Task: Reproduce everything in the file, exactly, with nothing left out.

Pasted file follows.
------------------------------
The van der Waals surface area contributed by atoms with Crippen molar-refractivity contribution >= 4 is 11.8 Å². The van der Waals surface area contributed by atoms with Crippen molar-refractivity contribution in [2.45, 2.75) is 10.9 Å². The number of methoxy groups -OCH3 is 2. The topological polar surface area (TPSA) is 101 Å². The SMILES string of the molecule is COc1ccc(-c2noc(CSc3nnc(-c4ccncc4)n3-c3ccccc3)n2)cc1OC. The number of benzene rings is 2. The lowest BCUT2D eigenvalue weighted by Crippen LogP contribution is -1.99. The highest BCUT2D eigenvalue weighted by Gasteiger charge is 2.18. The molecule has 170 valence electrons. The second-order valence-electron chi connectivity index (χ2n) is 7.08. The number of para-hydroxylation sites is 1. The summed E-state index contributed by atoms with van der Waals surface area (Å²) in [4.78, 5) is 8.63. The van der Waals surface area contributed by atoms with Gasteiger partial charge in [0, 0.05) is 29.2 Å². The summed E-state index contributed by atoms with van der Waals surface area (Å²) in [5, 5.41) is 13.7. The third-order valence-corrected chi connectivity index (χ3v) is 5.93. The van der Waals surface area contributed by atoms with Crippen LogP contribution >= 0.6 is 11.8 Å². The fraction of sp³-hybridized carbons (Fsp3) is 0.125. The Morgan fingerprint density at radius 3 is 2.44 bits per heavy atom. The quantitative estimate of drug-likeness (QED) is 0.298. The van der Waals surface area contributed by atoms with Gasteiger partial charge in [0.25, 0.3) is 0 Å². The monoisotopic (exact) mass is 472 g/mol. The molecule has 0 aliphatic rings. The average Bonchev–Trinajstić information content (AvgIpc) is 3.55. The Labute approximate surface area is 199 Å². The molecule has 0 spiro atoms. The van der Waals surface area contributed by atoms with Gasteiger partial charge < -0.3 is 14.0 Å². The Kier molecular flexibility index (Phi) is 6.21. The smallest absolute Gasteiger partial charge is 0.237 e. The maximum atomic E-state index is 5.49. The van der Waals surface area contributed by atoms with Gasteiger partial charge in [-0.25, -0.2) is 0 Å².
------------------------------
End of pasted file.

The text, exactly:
The van der Waals surface area contributed by atoms with Crippen molar-refractivity contribution >= 4 is 11.8 Å². The van der Waals surface area contributed by atoms with Crippen molar-refractivity contribution in [2.45, 2.75) is 10.9 Å². The number of methoxy groups -OCH3 is 2. The topological polar surface area (TPSA) is 101 Å². The SMILES string of the molecule is COc1ccc(-c2noc(CSc3nnc(-c4ccncc4)n3-c3ccccc3)n2)cc1OC. The number of benzene rings is 2. The lowest BCUT2D eigenvalue weighted by Crippen LogP contribution is -1.99. The highest BCUT2D eigenvalue weighted by Gasteiger charge is 2.18. The molecule has 170 valence electrons. The second-order valence-electron chi connectivity index (χ2n) is 7.08. The number of para-hydroxylation sites is 1. The summed E-state index contributed by atoms with van der Waals surface area (Å²) in [4.78, 5) is 8.63. The van der Waals surface area contributed by atoms with Gasteiger partial charge in [0, 0.05) is 29.2 Å². The summed E-state index contributed by atoms with van der Waals surface area (Å²) in [5, 5.41) is 13.7. The third-order valence-corrected chi connectivity index (χ3v) is 5.93. The van der Waals surface area contributed by atoms with Crippen LogP contribution >= 0.6 is 11.8 Å². The fraction of sp³-hybridized carbons (Fsp3) is 0.125. The Morgan fingerprint density at radius 3 is 2.44 bits per heavy atom. The quantitative estimate of drug-likeness (QED) is 0.298. The van der Waals surface area contributed by atoms with Gasteiger partial charge in [0.25, 0.3) is 0 Å². The monoisotopic (exact) mass is 472 g/mol. The molecule has 0 aliphatic rings. The average Bonchev–Trinajstić information content (AvgIpc) is 3.55. The Labute approximate surface area is 199 Å². The molecule has 0 spiro atoms. The van der Waals surface area contributed by atoms with Gasteiger partial charge < -0.3 is 14.0 Å². The Kier molecular flexibility index (Phi) is 6.21. The smallest absolute Gasteiger partial charge is 0.237 e. The maximum atomic E-state index is 5.49. The van der Waals surface area contributed by atoms with Gasteiger partial charge in [-0.25, -0.2) is 0 Å².